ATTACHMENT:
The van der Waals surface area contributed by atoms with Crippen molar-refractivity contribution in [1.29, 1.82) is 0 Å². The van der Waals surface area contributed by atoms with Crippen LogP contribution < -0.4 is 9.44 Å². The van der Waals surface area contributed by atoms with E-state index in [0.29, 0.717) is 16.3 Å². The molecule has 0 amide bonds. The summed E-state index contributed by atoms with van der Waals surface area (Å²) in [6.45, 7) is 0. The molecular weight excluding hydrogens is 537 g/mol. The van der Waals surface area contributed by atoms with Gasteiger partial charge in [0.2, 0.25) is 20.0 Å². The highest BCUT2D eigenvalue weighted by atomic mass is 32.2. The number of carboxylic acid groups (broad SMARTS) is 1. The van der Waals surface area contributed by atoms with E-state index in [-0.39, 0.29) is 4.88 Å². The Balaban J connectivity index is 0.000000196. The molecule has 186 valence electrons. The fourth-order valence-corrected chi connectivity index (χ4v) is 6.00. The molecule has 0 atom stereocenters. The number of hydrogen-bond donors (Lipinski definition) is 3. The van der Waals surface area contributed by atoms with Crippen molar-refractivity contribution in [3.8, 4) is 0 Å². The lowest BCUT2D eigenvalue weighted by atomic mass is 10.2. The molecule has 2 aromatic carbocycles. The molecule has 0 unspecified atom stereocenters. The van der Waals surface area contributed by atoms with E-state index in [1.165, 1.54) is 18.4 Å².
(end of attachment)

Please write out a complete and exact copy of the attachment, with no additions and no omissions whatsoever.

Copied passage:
The van der Waals surface area contributed by atoms with Crippen molar-refractivity contribution in [1.29, 1.82) is 0 Å². The van der Waals surface area contributed by atoms with Crippen LogP contribution < -0.4 is 9.44 Å². The van der Waals surface area contributed by atoms with E-state index in [0.29, 0.717) is 16.3 Å². The molecule has 0 amide bonds. The summed E-state index contributed by atoms with van der Waals surface area (Å²) in [6.45, 7) is 0. The molecular weight excluding hydrogens is 537 g/mol. The van der Waals surface area contributed by atoms with Gasteiger partial charge in [0.2, 0.25) is 20.0 Å². The highest BCUT2D eigenvalue weighted by atomic mass is 32.2. The number of carboxylic acid groups (broad SMARTS) is 1. The van der Waals surface area contributed by atoms with E-state index in [-0.39, 0.29) is 4.88 Å². The Balaban J connectivity index is 0.000000196. The molecule has 186 valence electrons. The fourth-order valence-corrected chi connectivity index (χ4v) is 6.00. The molecule has 0 atom stereocenters. The number of hydrogen-bond donors (Lipinski definition) is 3. The van der Waals surface area contributed by atoms with Crippen molar-refractivity contribution in [3.8, 4) is 0 Å². The lowest BCUT2D eigenvalue weighted by atomic mass is 10.2. The molecule has 2 aromatic carbocycles. The molecule has 0 unspecified atom stereocenters. The van der Waals surface area contributed by atoms with E-state index in [1.165, 1.54) is 18.4 Å².